Author Topic: Fat loss, weight loss, nutrition - your quick and dirty guide!  (Read 6808 times)

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Offline zingdoozer

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I know how you guys who have given weight loss a shot feel - what do I do? Where do I start? There is so much conflicting information?

Low carb? Low fat? high protein? fruitarian? 80/10/10? intermittent fasting? ketogenic cycling? caloric deficit doesnt count! caloric deficit is the only thing that counts! frequent meals dont make a difference! frequent meals count!

None of it matters. Choose any diet, any exercise regime, and you will reach your goals keeping important principles in mind.

1. Type of diet does not matter. Really. Its all about a CALORIC DEFICIT. You might see a Tim Ferris, or a Mark Sisson go on about low carb, your medical doctor might speak about low fat, your bodybuilder might speak about low fat and high calories and dietary cycling.

Count your calories. Single most important step. People overestimate their caloric intake sometimes as much as 50%.

The best way to do this is to get a calorie counting app on your phone or computer, and plotting your meals through the day. Getting a weighing scale is also a MUST. As there's no way you're going to get accurate caloric readings if your weights are guesstimates.

2. Macronutrient spread - 30-40% carbs, 30-40% protein and 10-20% fat.

3. How many calories?
The Katch McArdle calculator is the single best way to calculate your RMR (basal or resting metabolic rate. It uses your lean body mass (which means you need to know your bodyfat).
Here's a link -

So there are several ways to calculate caloric intake for fat loss by averages i.e. 2100-2500 calories a day for men, by a quick method where you calculate 10 calories a pound of bodyweight.

Use this formula for a very accurate estimate of your maintenance level if you know your body fat percentage and lean body mass. For fat loss, create a 20-30% deficit below maintenance.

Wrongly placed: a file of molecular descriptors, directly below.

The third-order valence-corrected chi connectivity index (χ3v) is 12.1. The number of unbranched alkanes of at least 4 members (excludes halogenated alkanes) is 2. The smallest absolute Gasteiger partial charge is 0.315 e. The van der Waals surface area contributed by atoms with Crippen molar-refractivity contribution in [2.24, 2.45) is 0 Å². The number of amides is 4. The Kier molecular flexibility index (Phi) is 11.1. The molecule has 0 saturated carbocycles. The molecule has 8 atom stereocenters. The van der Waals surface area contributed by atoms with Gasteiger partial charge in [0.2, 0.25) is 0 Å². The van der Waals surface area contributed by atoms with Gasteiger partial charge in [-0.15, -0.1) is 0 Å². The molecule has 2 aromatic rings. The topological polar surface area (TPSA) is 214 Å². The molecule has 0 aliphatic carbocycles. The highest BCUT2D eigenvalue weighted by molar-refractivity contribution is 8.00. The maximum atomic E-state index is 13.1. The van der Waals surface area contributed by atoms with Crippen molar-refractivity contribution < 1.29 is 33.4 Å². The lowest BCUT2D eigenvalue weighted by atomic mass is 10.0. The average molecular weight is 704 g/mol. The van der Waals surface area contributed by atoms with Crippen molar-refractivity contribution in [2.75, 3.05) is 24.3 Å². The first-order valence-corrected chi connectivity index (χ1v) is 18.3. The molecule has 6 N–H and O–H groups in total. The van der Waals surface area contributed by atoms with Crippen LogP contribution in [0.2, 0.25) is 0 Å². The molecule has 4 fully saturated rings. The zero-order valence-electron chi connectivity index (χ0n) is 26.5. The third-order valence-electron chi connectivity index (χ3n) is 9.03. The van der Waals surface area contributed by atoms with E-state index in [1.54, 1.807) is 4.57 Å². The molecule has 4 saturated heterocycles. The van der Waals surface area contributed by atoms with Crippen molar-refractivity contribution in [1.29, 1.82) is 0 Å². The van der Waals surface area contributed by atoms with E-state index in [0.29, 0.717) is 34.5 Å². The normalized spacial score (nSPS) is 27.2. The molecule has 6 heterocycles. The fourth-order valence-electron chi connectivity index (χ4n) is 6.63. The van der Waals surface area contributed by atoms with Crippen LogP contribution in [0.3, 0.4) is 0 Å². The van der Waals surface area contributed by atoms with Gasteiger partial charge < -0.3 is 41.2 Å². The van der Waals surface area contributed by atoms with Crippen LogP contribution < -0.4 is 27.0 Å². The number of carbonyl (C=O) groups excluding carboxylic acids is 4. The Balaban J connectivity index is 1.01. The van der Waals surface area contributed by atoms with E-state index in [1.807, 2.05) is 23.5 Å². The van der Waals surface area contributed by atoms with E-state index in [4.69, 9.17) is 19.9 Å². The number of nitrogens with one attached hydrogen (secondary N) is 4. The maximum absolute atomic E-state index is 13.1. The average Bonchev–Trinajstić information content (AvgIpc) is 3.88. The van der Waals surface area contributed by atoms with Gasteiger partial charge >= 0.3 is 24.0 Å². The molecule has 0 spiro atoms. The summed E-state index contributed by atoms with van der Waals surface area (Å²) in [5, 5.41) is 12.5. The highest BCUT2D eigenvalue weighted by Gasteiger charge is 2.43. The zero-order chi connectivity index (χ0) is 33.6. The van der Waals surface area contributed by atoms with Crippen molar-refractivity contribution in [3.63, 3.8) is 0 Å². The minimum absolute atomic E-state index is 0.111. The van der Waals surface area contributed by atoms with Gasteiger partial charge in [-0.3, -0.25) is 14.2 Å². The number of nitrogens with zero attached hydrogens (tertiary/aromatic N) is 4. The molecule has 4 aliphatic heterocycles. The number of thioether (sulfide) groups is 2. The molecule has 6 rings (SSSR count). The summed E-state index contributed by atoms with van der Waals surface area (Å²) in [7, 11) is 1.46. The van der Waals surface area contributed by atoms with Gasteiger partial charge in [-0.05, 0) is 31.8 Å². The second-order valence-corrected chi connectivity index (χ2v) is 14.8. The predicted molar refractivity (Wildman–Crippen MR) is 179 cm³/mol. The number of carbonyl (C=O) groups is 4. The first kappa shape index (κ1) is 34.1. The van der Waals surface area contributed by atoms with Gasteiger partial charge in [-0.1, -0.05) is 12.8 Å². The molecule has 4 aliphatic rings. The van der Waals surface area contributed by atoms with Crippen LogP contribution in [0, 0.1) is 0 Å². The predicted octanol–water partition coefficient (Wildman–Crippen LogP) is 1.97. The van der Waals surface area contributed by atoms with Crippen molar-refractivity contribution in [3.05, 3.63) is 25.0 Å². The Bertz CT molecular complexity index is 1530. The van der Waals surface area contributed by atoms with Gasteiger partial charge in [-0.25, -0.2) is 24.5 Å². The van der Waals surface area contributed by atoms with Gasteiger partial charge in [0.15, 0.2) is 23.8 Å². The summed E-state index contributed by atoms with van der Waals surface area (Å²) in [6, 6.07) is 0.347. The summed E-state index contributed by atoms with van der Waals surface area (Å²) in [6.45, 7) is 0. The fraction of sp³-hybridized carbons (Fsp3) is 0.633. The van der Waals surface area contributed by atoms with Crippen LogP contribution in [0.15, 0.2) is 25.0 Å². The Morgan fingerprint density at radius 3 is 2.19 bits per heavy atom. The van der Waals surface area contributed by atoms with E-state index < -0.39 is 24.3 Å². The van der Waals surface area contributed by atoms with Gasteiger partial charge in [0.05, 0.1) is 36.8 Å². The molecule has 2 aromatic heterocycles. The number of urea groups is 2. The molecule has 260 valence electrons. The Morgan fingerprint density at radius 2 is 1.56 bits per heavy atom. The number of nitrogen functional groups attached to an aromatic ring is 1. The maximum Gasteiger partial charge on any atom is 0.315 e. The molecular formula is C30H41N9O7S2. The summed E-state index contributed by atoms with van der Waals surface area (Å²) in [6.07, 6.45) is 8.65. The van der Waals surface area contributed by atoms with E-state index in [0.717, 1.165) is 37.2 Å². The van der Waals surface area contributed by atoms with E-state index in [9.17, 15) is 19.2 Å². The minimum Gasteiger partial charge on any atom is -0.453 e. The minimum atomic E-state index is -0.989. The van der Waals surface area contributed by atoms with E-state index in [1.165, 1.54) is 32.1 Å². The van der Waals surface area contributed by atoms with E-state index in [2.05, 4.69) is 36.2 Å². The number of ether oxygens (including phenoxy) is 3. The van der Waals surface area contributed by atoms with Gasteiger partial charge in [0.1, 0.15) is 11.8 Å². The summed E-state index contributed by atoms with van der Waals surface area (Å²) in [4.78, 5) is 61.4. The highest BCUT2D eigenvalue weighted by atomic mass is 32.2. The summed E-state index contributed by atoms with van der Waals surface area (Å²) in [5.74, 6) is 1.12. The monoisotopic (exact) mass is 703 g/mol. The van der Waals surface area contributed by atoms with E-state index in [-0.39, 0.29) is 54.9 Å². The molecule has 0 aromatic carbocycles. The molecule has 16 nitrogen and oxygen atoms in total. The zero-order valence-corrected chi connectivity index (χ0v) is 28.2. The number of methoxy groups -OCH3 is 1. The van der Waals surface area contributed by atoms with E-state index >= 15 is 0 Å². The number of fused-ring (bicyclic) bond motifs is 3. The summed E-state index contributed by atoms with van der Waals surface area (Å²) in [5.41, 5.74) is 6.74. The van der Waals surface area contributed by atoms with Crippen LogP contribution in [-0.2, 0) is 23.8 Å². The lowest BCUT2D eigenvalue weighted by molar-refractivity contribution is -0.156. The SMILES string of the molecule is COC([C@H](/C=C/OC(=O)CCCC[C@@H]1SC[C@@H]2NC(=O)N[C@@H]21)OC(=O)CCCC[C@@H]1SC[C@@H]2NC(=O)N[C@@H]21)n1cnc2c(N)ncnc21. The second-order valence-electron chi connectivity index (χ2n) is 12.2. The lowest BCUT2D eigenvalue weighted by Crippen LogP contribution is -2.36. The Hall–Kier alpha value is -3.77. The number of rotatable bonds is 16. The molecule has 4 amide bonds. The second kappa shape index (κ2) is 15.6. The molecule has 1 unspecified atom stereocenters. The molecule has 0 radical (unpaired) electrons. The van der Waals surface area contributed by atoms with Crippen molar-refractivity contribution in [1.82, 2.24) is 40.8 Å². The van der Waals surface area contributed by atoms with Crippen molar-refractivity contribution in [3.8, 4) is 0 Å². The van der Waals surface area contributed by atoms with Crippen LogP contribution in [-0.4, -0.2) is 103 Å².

BMR (men and women) = 370 + (21.6 X lean mass in kg)

You are female
You weigh 120 lbs. (54.5 kilos)
Your body fat percentage is 20% (24 lbs. fat, 96 lbs. lean)
Your lean mass is 96 lbs. (43.6 kilos)
Your BMR = 370 + (21.6 X 43.6) = 1312 calories
To determine TDEE from BMR, you simply multiply BMR by the activity multiplier:

Your BMR is 1312
Your activity level is moderately active (working out 3-4 times per week)
Your activity factor is 1.55
Your TDEE = 1.55 X 1312 = 2033 calories per day

So you need to get 2033 to maintain caloric deficit or a 15-30% deficit to lose weight. 

You can also use the harris benedict formula, which uses height, weight and age. But Im not going to link to it here, because I dont want you guys using it. All for a good reason.

4. What foods should I have?
Non processed organic is the gold standard. Non processed foods for 90% of your calories is good enough. 10-15% calories a day can even be 'treats'. (Alan Aragon, the go to evidence based guy for nutritional know how recommends this).

Don't worry too much about what you're eating as long as you're hitting your macros, and total calories.

5. Is aerobic exercise good for me? I hear its not that useful?
Again, its all about a caloric deficit. Person A with a deficit of 500 calories, and an hour of 500 calorie cardio will lose weigh twice as fast as the 500 caloric deficit guy.

My suggestion - do the fucking cardio. :) You might hate it. But 5 sessions a week, 30 minutes a day for initiation, and later thrice a week for maintenance will sort your fat loss, and get your energy and mood levels bang on track.

You'll find a thousand reasons not to do cardio. But you can eat a teensy bit more, feel better and get to your fat loss goals a whole lot faster. Getting some weight work in is brilliant too, as it ups your BMR too, and you burn more calories at rest.

6. What about monitoring progress?

What gets measured gets managed. The best way to monitor progress is to calculate lean body mass and fat percentage.

The best way to do this is with a handheld callipers (the gold standard is a 100-200 dollar dexa scan) - Tom Venuto (BFFM) recommends the accumeasure callipers. These are a one site calliper reading quick and cheap method (they cost a few dollars on ebay). Your readings from the Accumeasure wont be off the 200 dollar dexa scans by more than a couple of points.

The reason why measuring weight loss is not recommended is that weight loss is different from fat loss.